OPINION: Is America in danger of turning into the Middle East?
The world has been in dire straits for as long as most of us can remember, with various cultural groups trying to dominate one another. Some regions seem particularly prone to war, such as the Middle East, or even America, both within itself and as an ally to other countries. Our twenty-first century has made some progress in terms of global awareness, but there are still too many instances of calamity and a regression to past times of strife. Financial, gender and race inequality, the perpetuation of violent armed conflict under the umbrella of national interest and the pollution of the environment are all symptoms of this tension.
So when we hear in recent news of the war between Israel and Palestine, or yet another young, unarmed black man being shot dead in America by police, we cringe…and yet we are not all that surprised. The core issue always seems to be about true freedom — not the galvanized idea of “allowing” a suppressed group to be independent, and then setting perimeters on that supposed freedom, pushing the oppressed beyond what they can bear. The religious groups, the corporations, consumption trends and the media all have vested interests that represent obstacles on our way towards a culturally aligned international future.
Since 1967, Israel has isolated the Palestinians, treating residents of Gaza as if they were citizens of a foreign country, without freedom of movement, employment or commerce. It’s another act of granting liberation and then insisting on restrictive boundaries. This oppression has driven Palestinians to seek total independence from Israel as a separate state. With that said, the two-state solution has never succeeded because Israelis and Palestinians have such a deeply religious, emotional and historical attachment to the land that neither side will embrace permanent amputation.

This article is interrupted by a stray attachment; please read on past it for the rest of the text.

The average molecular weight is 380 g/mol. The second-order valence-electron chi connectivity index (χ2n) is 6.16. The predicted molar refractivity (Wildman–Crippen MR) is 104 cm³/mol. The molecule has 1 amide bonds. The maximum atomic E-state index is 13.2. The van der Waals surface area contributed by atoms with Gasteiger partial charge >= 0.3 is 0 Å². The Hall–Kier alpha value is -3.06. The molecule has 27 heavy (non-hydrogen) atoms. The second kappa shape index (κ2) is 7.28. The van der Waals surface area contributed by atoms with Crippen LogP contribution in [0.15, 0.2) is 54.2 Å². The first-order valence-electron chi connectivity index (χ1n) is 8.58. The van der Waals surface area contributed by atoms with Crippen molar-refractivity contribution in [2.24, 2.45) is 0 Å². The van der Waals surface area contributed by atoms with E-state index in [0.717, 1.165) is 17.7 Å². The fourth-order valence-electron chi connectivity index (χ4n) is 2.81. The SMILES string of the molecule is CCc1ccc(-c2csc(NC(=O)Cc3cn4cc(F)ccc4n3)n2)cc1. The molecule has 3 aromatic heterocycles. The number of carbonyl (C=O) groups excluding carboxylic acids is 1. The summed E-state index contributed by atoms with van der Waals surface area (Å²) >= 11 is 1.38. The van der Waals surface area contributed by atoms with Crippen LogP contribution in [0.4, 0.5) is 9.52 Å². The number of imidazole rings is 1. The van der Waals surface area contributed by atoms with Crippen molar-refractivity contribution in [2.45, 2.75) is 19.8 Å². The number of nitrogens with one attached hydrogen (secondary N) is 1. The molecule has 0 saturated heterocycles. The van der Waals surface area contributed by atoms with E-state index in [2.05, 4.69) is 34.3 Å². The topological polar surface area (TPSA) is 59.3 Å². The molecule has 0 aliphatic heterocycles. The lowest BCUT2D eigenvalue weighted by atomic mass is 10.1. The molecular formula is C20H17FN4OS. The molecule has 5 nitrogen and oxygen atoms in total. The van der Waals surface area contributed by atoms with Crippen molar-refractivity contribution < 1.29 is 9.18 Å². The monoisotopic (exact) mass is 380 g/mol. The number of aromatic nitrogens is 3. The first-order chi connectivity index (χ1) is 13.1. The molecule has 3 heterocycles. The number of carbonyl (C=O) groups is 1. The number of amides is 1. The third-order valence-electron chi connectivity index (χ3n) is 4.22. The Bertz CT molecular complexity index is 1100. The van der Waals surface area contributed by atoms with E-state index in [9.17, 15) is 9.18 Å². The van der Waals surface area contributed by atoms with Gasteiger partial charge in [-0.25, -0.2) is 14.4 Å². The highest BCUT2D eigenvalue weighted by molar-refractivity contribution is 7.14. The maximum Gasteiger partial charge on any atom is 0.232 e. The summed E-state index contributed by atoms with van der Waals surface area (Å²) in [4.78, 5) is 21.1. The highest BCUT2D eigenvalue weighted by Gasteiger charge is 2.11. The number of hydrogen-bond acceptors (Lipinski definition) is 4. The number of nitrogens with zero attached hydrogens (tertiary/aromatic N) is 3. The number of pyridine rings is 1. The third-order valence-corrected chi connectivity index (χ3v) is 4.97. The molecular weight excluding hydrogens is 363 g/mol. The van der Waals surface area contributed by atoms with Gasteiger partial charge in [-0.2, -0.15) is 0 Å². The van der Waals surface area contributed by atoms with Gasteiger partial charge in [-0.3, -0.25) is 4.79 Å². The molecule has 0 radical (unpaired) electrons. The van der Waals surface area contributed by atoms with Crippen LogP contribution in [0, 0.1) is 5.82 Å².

A union guaranteeing permanent peace and prosperity for Jews and Palestinians would be a federation that ensures a Jewish state and a Palestinian state with security, equality and respect for all citizens regardless of race, religion, ethnicity or gender. And yet, they cannot come to terms, and people continue to die.
As a parallel, racial discrimination in the United States has been an undying issue ever since the slave era. African Americans are often told to “get over it,” and yet they are the ones who seem to suffer the most random abject violence in our modern Western world. In fact, legally sanctioned privileges and rights for Caucasian Americans are not granted to African Americans, Natives, Asians or Latin Americans. European Americans have always been privileged by law in matters of immigration, land acquisition, education, voting and criminal procedure, from the 17th century to the 1960s.
America has always proclaimed itself “the home of the free and the brave” and yet we are just as quick to pull the trigger as those in countries we consider to be “war torn”. There are still far too many instances of police brutality and needless deaths — and we are aware of these because nowadays a police beating or shooting is likely to be filmed, either by a security camera or a smartphone.
Protests continue following the Aug. 9 shooting of unarmed teenager Michael Brown by a police officer, but this outrage goes far deeper than a reaction to a single incident. The severe beating of Rodney King in 1991 was one of the first video introductions to police brutality, and led to the L.A. Riots and 53 deaths. These are only a couple of examples of cops going too far.
A recent Washington Post op-ed written by an officer told readers, “[I]f you don’t want to get shot, tased, pepper-sprayed, struck with a baton or thrown to the ground, just do what I tell you…Most field stops are complete in minutes. How difficult is it to cooperate for that long?”
But this level of hasty violence doesn’t feel all that different from Israel’s invasion of the Palestinian territory of Gaza after 10 days of air strikes that killed at least 235 Palestinians, many of them civilians, or the militant Palestinian group Hamas firing rockets into Israel. The conflict is heightened because of the long, bitter, violent history between these two peoples. It’s about race, land and religion.
Violence has become the norm, and leaders on both sides seem to believe that managing crises is preferable to taking firm preventative action, while the Israeli and Palestinian publics show less and less interest in pressuring their leaders to take risks for peace.
So what’s the solution? Laws need to be changed so that America doesn’t turn into a military state. Some are calling for a requirement that law enforcers wear cameras to avoid police misconduct and maintain a higher level of accountability. There needs to be consequences for shooting a gun without a valid reason. We need stronger leadership, starting with President Obama’s taking “Yes, we can” to a new level that supports fairness and compassion towards all Americans.
Charles A. Archer is a Brooklyn-based CEO and author.
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